My last trip to Acton Top Lake went swimmingly! I arrived to an empty lake, but where many anglers would think ‘fantastic result’ I wasn’t so sure. Let me explain; on the few trips I’ve had time for this season, I’d taken great notice of the carp’s movements observing the changes in their routines with angling pressure from here or there. This approach has held me in good stead, with many 30’lbers coming ending up in the net during my trips.

This time, with an empty lake and only a dozen or so swans to keep me company, I set up halfway down the lake, hopeful of seeing the carp doing their normal night time swim though my area in the wee hours.

Two nights later and I’d still not had a bleep! With another couple of nights left under my belt, I saw a couple of fish show right up the lake, so on the evening before my second night I went for a little bait up, applying just a dozen Shropshire cold as a taster. At the time I thought this was a win-win idea, after all if it moved them out of that area I’d have some action in the night, if not they’d have a taster and be easier to catch the day after.

Morning came, and as I’d said before that made two nights without a bleep, so it was the slow and muddy move all the way up the lake. A night in and I’d finally had a double for my trouble, which was a start. Then on the very next morning I spotted some blowing; which also seemed to be attractive to the swans. The area was only 3 feet deep at best, so a few free baits went in to see how the swans and fish reacted.

Luckily, the swans seemed to be far more interested in the weed to be fair, so with a bit of luck and a stealthy approach the chance of a bite of something was definitely on the cards! A double bottom bait ‘dead snowman’ was soon cast out mounted on my ever faithful Wide Gape Talon Tip/Trickster heavy combination and it was time to sit back, enjoy the view and watch the water for more clues.

A friend came round for the afternoon to drink my tea, as they do. Whilst we were sat there I was receiving the odd liner that I just put down to the swan plucking weed near my line. When suddenly the sounder made a beeeeep! beeeeep! Bleeeeeeeeep!!!
Looking up I could see the swan leisurely swimming away; not stressed at all – so jumping into the chest waders (the water’s getting too cold for shorts and crocs now, even for me) I picked the rod up and tightened the line. I was somewhat surprised as the swan was going one way and the line was going the other. After getting stuck a few times (me in the silt, not the fish) we soon met in 18” inches of water; as her orange/golden flank rolled into the waiting net… Yes!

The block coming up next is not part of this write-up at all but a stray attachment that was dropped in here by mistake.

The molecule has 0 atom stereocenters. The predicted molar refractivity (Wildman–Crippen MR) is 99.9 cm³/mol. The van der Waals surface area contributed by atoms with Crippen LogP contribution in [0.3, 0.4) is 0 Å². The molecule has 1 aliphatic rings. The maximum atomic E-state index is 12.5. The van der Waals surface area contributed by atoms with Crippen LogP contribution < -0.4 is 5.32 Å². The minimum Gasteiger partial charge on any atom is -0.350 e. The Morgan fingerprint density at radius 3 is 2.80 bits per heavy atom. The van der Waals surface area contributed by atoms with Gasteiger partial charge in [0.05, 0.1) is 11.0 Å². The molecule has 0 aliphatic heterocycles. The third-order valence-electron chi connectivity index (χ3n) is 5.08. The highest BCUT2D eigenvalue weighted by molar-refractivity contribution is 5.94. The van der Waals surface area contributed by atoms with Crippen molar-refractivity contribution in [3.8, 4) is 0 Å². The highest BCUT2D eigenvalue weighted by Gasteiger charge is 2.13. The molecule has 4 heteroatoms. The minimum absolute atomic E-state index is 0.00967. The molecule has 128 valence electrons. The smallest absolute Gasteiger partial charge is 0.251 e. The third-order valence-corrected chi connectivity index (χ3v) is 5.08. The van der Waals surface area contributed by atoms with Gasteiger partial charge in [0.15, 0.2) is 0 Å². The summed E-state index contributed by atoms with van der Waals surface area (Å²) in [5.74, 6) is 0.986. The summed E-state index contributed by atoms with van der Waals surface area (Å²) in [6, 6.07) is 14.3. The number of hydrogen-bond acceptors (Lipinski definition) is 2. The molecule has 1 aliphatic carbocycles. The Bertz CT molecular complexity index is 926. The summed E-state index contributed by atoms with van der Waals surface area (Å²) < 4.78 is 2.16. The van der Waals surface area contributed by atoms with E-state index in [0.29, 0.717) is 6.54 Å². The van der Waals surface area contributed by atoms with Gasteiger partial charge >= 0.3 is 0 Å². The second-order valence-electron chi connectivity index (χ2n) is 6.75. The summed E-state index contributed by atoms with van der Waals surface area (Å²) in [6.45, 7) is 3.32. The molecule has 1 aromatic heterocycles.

At 36lb plus a few oz’s, this was a great result for the effort I’d put in, and another Shropshire 30 plus added to the years tally.
With the pictures done and a waddle through the silt dunes to her freedom (the fish not me this time!) I was understandably feeling rather pleased and contented. A few cups of tea later, and just as Billy was getting ready to go, Bleeep, Bleeeeeeeep! I was a little bit quicker on my feet this time; chest waders on and this time as I really thought I’d hooked a swan as I saw she was swimming away with her back up and a little annoyed for sure. But no! it was the same again with the swan going one way and the line going another!

Slowly and steadily she plodded up and down; kicking up silt each time she turned in the shallow water. With her back already showing well before netting range, I knew she was a deep girl. Head down into a dying bed of silt weed, she soon rolled and started moving again! But this time, with her weed mask on she came in looking like the phantom of the opera. Doing the fat girl waddle trying to get to a crowded bar, she did the same through the last clumps of weed; but was soon safely ensconced in the net! What a result. Another chunk, but this one weighed a bit more…. swinging on the scales she went 42lb something! (What day is it again?)
To be honest we had a great afternoon and it was made even better being able to share the moment with a friend. A lot of my captures are done on my own and in a way I’ve missed the banter on the bank with close mates.

As the session came to a close I’d cleaned the figures up with a 40, 30, 20 and a double! With over 13 x 30’s and a 40 in just 7 trips you could say I’d found a pattern; but with winter on its way and quiet lakes, I’d say I’ve got a challenge to look forward to on this lake. One thing is for sure though, I’ll be relishing it…

Nick Burrage.